After a few months, comfort level started setting in. The reservations which our counterparts in Bangalore had about the quality of work here were already a thing of past. Happy clients, work going on smoothly, we had a good work force, but the party could not last for long. Slowly, the so much talked about Kerala syndrome started setting in.

This industry works best as teams and as managers we were always conscious of how one mistake by one team member could affect the whole project. The client talks only about whether their requirement is met or not, and not how person 1 fared compared to person 2. We always made it a point to talk to our team in groups and also individually to gauge their comfort levels and to identify any potential problems even before they started. Casual talks were revelations to us.

The first round of formal feedbacks came with the yearly appraisals and along with it some very interesting observations too. Many of them came with “I am not so sure about the future of this industry. I feel like I am not doing creative.” Well, why did they join the industry in the first place? A couple of others wanted more than hundred percent hike in their pay. Mind you, this is after just a few days more than six months with the organization. Then the qualifieds. One had started giving hints even before the process started. “I have some other offers in the pipeline. If the company is not able to match what they offer, I will have to quit”. And he quoted some out of the world figures. That too, from a person with 7-8 years experience but could not talk to anyone senior without his knees shaking.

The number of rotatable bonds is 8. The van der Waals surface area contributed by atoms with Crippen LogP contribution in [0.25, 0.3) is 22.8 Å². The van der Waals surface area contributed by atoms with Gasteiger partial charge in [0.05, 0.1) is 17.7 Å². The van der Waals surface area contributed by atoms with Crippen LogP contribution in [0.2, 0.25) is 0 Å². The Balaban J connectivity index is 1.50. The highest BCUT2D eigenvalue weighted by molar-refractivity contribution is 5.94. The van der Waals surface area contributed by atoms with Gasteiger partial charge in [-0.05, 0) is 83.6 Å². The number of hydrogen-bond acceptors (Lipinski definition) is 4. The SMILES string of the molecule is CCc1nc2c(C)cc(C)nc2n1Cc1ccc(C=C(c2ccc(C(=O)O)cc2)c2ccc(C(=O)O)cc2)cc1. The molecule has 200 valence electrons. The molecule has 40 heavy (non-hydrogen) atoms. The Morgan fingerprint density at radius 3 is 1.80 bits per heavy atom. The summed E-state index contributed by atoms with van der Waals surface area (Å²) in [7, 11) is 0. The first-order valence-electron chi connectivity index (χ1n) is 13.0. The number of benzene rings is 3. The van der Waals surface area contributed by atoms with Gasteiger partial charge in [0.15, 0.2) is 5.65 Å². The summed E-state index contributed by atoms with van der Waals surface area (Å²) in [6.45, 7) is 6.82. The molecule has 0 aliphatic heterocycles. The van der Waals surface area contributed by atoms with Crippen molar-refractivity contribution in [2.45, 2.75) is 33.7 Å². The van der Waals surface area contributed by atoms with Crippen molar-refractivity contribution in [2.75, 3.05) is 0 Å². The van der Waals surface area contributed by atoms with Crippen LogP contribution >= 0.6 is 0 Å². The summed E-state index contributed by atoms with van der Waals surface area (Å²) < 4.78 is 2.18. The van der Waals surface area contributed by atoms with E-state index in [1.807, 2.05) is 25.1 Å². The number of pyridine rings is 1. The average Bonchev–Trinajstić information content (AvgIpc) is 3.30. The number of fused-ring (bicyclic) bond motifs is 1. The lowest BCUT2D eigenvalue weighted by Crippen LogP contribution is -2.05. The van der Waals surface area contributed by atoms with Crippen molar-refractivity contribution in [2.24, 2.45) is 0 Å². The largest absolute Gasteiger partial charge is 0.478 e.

Being part of the team who interviewed the initial batch, I could remember the attitude of most of them at that time. Desperately in search of a job or ready to jump for an extra thousand bucks. Many of them were asked to go back and come dressed properly. Not even six months into the system, they start making demands.

Pay and content of the work is just one side of the coin. Being part of the graveyard shift, food and transportation is provided free of cost to everyone. It was a luxury at first, and then the grumbling started. Complaints galore about the quality, quantity and variety of food. And the less said about on the transportation front, the better. The company has an excellent policy of female staff being dropped off at the doorstep after the night shifts. The vehicle leaves only after ensuring that she is safely inside the house. Now, the day shift girls wanted that too – to be dropped off in front of their house at five in the evening!! The guys were no better either. They want pick ups and drops from all parts of the city and even beyond that irrespective of the extra cost and time. The saddest part is all these are demanded as a right and not as requests. No wonder people say, “In Kerala everyone have rights and no one has duties”.

These are just a few instances of what goes on daily. Why do we behave this way or are people everywhere the same? Desperate to get a job, and once in, everything has to be as they want it.
Even after years of experience and approaching their thirties, a majority of them have no clue about what they want from life. They just know they are not happy, but do not know what will make them happy. There are boys and girls who have been writing their CA exams for years and expect a month long leave every six months!!. Where are we going wrong? Is it our education system, is it the way we bring up our kids or a combination of both? If yes, how is it that the attitude changes out of the state?

Not all is bleak, I should add. There are a few middle aged members in the team, whose attitude is amazing, to say the least. Probably because they have seen what it is like to work in a traditional organization, they realize the value of a free and congenial atmosphere like this. They are the first ones to be there when the work load increases and the last ones to leave. And then there are the young ones who have worked outside the state or in mutli culture organizations. The difference in their attitude towards work is unbelievable. So when I see campus recruitments for companies out of the state, I am too glad. Let our boys and girls work outside for some time, come back and train the youngsters here. The difference would be mind blowing and Kerala indeed will have a bright future.

1 comment:

  1. Good one Bindu...way to go..Is someone listening